Saturday, December 15, 2012

Not about knitting

By now, I am guessing that we all know about the terrible and tragic events that took place yesterday in Newtown.  I imagine that I am not alone in being unable to stop thinking about the families devastated by the violence.  I imagine that I am not alone in wondering what we can do differently, as a nation, to ensure that we do not continue to see such horrific headlines - seven such in this year alone.

I am going to do something today that is somewhat atypical of me.  I tend to avoid black and white statements.  Not just here on the blog, where I know that I have readers with very different perspectives on the world than mine, readers whose perspectives inform their comments here and in the email messages we exchange in ways that I value and deeply appreciate.  But also in the rest of my life, where I tend to prefer the richness of layered shades of gray.  It is rare that I see an issue on which, no matter how much I turn it over in my head, I cannot find multiple ways to look at it, multiple ways of understanding.  Not today.  So I will come out and state what I am thinking.

Our nation's stance on gun control is reprehensible.

I know.  We're not supposed to talk about it right now.  We need to be respectful, and allow time to pass (Kai Ryssdal had something to say about that).  But past history suggests that even as I write this, the anti-gun-control lobby is swinging into action, ensuring that its core messages get out: guns don't kill people, people kill people; if we outlaw guns, only outlaws will own guns; the only way to stay safe is to arm the citizenry.

And that just ain't so.  Yes, it is people who pull the triggers on guns.  But let's be honest.  A gun makes it possible to kill more people, more efficiently, from a greater distance.  It makes it possible for a person torn by internal anguish or illness to externalize that pain in a maximally-destructive way.  A semi-automatic weapon makes it even easier.  And let's not even go into the recent spate of concealed-carry laws that have passed across the nation, or the five states that have now made it legal - please read this slowly and carefully and think about it - to carry permitted concealed weapons into K-12 schools. Given the ease with which one can obtain a permit for a concealed-carry weapon, that is nothing short of reprehensible.

And let's think carefully about the suggestion that the solution is for everyone to be armed.  Yesterday's victims were all under the age of 10. Should they have been armed?  Should their teachers have been carrying guns?  Should we all be prepared to respond at any moment should
a person assault us with deadly force?

Let me say clearly: that is not the kind of society in which I wish to live.  And I think that if people really thought about it, thought about what it would be like to walk down a street where people openly carried weapons of mass destruction (because a semi-automatic weapon is exactly that), on the alert and prepared to use them at any time, I can't be the only person whose heart cries out at the thought.  When we look at other nations whose citizenry carry and wield weapons against one another in such a casual way, we tsk and talk about their total disregard for human life, shake our heads at the barbarity and lack of civilization in those poor nations.  When we talk about doing it here, we say it is the exercise of our Second Amendment rights.  In spite of the total disregard for the initial clause of that amendment, which references the need for "a well regulated militia".  What we have here is, by no stretch of the imagination, a well regulated anything.  It is legalized terrorism.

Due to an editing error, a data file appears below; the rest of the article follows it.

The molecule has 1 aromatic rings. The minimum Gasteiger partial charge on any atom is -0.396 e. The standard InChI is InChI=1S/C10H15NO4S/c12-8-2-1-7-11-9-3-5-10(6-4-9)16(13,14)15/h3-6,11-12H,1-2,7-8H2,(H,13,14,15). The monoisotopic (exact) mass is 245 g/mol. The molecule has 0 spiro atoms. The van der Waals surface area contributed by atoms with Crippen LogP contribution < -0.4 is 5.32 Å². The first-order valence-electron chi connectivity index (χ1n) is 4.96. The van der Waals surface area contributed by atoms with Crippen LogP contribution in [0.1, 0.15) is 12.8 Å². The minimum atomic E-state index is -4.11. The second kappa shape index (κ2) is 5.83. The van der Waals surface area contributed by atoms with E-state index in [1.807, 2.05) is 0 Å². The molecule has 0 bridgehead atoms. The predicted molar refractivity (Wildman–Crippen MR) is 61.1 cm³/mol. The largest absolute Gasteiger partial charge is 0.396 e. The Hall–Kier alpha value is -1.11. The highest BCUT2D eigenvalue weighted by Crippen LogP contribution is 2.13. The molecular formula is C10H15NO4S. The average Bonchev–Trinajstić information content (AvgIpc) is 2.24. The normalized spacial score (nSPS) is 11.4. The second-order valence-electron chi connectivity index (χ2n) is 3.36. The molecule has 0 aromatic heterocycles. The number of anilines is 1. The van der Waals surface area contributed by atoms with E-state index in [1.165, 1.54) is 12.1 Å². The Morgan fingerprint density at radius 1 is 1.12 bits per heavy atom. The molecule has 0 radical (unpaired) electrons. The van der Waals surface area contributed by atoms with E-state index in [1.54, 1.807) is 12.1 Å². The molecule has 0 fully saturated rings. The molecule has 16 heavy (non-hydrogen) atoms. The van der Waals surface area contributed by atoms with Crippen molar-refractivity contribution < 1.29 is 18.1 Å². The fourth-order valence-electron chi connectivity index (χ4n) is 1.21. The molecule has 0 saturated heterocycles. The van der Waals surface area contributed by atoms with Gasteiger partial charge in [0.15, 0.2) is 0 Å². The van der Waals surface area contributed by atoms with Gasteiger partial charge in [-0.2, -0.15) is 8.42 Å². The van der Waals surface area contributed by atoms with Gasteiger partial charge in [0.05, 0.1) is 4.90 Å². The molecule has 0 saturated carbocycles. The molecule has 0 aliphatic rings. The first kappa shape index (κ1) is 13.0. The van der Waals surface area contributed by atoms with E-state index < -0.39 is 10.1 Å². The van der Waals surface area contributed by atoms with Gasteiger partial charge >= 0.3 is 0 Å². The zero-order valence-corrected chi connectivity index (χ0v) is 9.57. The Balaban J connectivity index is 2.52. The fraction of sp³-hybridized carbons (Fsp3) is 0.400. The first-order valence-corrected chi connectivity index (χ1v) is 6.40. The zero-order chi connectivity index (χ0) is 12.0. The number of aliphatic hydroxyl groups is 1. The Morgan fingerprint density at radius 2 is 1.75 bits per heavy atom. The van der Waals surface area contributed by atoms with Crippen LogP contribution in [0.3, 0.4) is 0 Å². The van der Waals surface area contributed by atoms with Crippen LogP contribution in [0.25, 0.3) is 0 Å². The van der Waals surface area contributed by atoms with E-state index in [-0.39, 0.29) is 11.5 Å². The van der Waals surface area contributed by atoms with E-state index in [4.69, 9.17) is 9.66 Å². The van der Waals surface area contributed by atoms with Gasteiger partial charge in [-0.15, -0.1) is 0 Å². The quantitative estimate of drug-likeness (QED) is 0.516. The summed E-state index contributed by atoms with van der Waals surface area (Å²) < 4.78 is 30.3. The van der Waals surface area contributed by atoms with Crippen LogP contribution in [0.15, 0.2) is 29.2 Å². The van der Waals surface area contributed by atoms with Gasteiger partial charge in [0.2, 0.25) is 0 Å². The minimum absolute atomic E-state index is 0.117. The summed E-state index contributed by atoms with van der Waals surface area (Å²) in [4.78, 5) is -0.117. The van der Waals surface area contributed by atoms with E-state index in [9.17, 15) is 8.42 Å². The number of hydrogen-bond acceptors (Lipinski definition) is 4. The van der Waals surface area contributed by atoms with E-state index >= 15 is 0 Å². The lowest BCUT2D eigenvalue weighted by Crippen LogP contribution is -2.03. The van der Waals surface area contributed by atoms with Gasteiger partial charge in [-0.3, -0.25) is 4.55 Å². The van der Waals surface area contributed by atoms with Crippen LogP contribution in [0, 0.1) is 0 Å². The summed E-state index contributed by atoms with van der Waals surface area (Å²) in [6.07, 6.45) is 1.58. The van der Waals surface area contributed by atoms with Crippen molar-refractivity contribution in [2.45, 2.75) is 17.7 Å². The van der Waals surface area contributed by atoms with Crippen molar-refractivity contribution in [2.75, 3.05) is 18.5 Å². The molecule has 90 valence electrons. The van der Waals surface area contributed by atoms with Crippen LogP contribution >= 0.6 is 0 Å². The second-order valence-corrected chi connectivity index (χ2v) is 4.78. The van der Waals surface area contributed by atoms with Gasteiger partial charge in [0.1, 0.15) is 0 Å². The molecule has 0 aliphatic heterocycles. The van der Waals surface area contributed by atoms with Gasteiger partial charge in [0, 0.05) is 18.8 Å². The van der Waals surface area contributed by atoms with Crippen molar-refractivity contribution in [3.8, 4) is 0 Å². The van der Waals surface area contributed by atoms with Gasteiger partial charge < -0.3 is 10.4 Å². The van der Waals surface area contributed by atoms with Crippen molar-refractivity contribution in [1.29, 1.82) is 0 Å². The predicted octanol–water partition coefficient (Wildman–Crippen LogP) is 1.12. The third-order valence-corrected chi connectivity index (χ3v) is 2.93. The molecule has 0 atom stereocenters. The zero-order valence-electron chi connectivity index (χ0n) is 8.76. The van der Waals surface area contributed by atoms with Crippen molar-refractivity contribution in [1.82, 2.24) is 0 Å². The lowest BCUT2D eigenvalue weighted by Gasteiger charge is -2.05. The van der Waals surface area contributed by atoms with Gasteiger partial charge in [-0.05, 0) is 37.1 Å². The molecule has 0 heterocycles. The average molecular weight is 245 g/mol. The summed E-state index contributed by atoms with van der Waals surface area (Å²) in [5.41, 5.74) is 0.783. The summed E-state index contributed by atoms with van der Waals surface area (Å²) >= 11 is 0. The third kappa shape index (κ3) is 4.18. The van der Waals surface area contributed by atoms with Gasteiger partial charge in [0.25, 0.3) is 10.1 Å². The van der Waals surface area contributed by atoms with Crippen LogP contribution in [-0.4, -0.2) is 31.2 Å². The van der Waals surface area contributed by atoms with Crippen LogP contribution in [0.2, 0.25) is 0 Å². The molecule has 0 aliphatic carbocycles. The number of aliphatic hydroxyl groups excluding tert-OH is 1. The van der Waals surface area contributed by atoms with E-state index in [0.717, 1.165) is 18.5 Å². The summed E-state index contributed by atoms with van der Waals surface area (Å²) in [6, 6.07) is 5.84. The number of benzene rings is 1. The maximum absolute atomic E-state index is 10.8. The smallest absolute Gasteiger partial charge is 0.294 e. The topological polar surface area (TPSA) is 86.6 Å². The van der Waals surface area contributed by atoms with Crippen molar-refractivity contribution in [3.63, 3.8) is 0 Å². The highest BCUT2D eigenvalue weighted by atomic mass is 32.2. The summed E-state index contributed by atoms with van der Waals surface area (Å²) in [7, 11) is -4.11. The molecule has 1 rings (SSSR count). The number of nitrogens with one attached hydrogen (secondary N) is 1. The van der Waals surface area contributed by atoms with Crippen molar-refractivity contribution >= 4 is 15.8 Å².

I think that children should have the right to go to school, and to come home again in the afternoon.  And I want to say, out loud and firmly, that I believe with all of my heart that that right supersedes anyone's right to own semi-automatic weapons.  Period.  Under any circumstances.   I could go further, but to my very great dismay, that already seems to be a contentious statement.

We should be grief-stricken as a nation, yes.  Our hearts and minds should be with families who, today, are grappling with a reality that is everyone's worst nightmare.

But we should also be outraged.  We should be incandescent with it.  And we should shine that bright light on other paths, other futures, for us as a people.

Because if not now, when?


Shirley said...

You are exactly right. Thank you for saying this.

Anonymous said...

Yes! Thank you for saying this.

Lynne said...

In 1996, a man with a mental disorder went on a rampage at Port Arthur in Tasmania killing 35 people and wounding 23 others. Australians do not have, and never have had, a constitutional right to bear arms. After that event, our government moved swiftly and tightened laws. No-one is allowed to own any kind of firearm without a licence. One must have a good reason (eg member of a shooting club, farmers) to own a gun at all.

I'm not saying people are not killed by guns in Australia -- they are. We also have a much smaller population in about the same number of square miles. But, due to very strict gun control, episodes like Port Arthur are rare!

You are brave to speak out and I applaud you.

Mary Lou said...